Re: Got it !! Re: help identifying a book

From: Judy Seigel ^lt;[email protected]>
Date: 06/08/04-08:37:01 PM Z
Message-id: <>

On Tue, 8 Jun 2004, Christina Z. Anderson wrote:

> Yes I would like the book; I am much interested in multiple editions of the
> same author to see how the process changed thru time.

My sense of the Gassan book is that the changes are as much due to growing
expertise in writing a text as anything else... Nowadays alt-text writers
have dozens of models to copy -- or not copy. Gassan's *second* edition
was 1971. I can't think of any book with these processes (except
Anderson!) before him. And of course a book without an index is
unthinkable today.

> Judy: Paul Anderson in one book talks about having a--what I
> calculated--quart and a half of gum solution preserved perfectly for 16
> years in one book, and then in another book 4 years later he talks about
> having a gum solution 18 years. I wonder, does the guy ever gum print?? Or

As I've said on this list, also in P-F #9 (p. 48): Anderson's archive at
the Center for Creative photography has 481 prints, of which only 14 are
gums. Others of his cohort were far more accomplished and sophisticated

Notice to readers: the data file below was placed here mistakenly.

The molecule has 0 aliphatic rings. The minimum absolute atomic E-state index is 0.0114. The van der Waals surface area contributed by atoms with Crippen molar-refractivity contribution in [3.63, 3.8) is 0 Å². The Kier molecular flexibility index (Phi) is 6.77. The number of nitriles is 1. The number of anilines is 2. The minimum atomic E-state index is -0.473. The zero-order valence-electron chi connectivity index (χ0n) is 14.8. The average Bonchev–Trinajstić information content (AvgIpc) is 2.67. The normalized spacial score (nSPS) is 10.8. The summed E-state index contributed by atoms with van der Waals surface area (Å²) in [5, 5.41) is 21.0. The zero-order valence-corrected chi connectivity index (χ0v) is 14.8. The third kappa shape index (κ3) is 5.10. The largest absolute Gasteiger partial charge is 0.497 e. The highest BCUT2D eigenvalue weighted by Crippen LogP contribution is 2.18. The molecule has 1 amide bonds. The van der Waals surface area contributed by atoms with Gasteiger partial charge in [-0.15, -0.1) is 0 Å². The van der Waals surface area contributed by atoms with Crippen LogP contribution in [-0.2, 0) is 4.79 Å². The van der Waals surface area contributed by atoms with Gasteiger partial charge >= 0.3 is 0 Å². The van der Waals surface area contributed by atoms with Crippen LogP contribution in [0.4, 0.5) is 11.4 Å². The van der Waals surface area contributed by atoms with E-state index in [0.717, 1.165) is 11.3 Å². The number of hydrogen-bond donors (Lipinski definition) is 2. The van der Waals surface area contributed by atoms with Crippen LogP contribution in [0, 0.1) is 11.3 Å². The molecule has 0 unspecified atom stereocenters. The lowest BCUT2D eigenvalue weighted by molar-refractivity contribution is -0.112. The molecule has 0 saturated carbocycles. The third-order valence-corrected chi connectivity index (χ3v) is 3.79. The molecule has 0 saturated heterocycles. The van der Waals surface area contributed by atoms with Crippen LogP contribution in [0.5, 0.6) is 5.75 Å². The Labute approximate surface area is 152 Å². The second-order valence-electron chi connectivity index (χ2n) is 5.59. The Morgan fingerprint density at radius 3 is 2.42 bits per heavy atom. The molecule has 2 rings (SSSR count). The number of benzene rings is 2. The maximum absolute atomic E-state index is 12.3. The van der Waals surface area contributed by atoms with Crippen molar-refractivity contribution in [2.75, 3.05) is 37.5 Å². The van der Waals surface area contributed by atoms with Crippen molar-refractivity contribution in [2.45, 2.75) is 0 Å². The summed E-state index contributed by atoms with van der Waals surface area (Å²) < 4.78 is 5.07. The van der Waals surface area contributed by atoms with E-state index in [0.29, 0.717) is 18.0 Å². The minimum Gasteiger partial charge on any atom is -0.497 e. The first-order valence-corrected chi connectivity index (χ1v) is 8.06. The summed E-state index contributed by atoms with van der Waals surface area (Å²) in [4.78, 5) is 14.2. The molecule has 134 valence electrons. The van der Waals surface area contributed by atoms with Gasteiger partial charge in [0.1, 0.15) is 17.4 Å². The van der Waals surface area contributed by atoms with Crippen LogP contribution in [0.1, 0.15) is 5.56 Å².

gum printers, but they didn't have the *system* that impressed Henney &
Dudley (who said they aimed for the authority of "an engineering
handbook." Anderson was a former engineer.)

> did he just mix up oodles at once and had a leftover supply? I went thru a
> liter of gum this semester alone! And then he originally says that all

His prints were smaller than yours, as I recall mostly 8x10 inches, and 14
prints at 8x10 when you're using 3 parts am di solution to one part gum
don't take a lot of gum.

> prints can be had in 4-6 coats, and then modifies that to 5-8...this kind of

That's all blowing air anyway .. as I recall his 1935 book says 3 coats --
but others said two, Puyo and Demachy said one.

> stuff interests me, why changes might have occurred. Also in when gum went
> from "bi" to "di" and other such things.

I believe the chemists said "di", the terminology changed (when? July 18,
1931??) but gum printers seemed not to care... Most of the gum tracts did
and I believe still do say "bi."

> One more thing about research--there are two books at the Harry Ransom
> center I want: Hofmeister wrote a book on gum and so did Puyo. Harry
> Ransom Center in Austin will NOT send the books to Clemson for my use
> (understandable), nor xerox the books in entirety due to copyright
> restrictions. These books are 100 years old--copyright??!!! One is in
> French, which I can read; the other is German, which I can't. I can't send
> my German translator to Austin for a vacation! I am quite bummed....I wish
> there were someone I knew there who was German....
> Chris

Ah Chris -- you are so spoiled. Do you have any idea how fabulous your
library resources have been !!!??? (as I understand it, both Clemson AND
Minnesota.) Who, by the way, is this Hofmeister?? Have you seen the book
Puyo wrote with Demachy? (It may be similar to his solo book.)

Received on Tue Jun 8 20:37:09 2004

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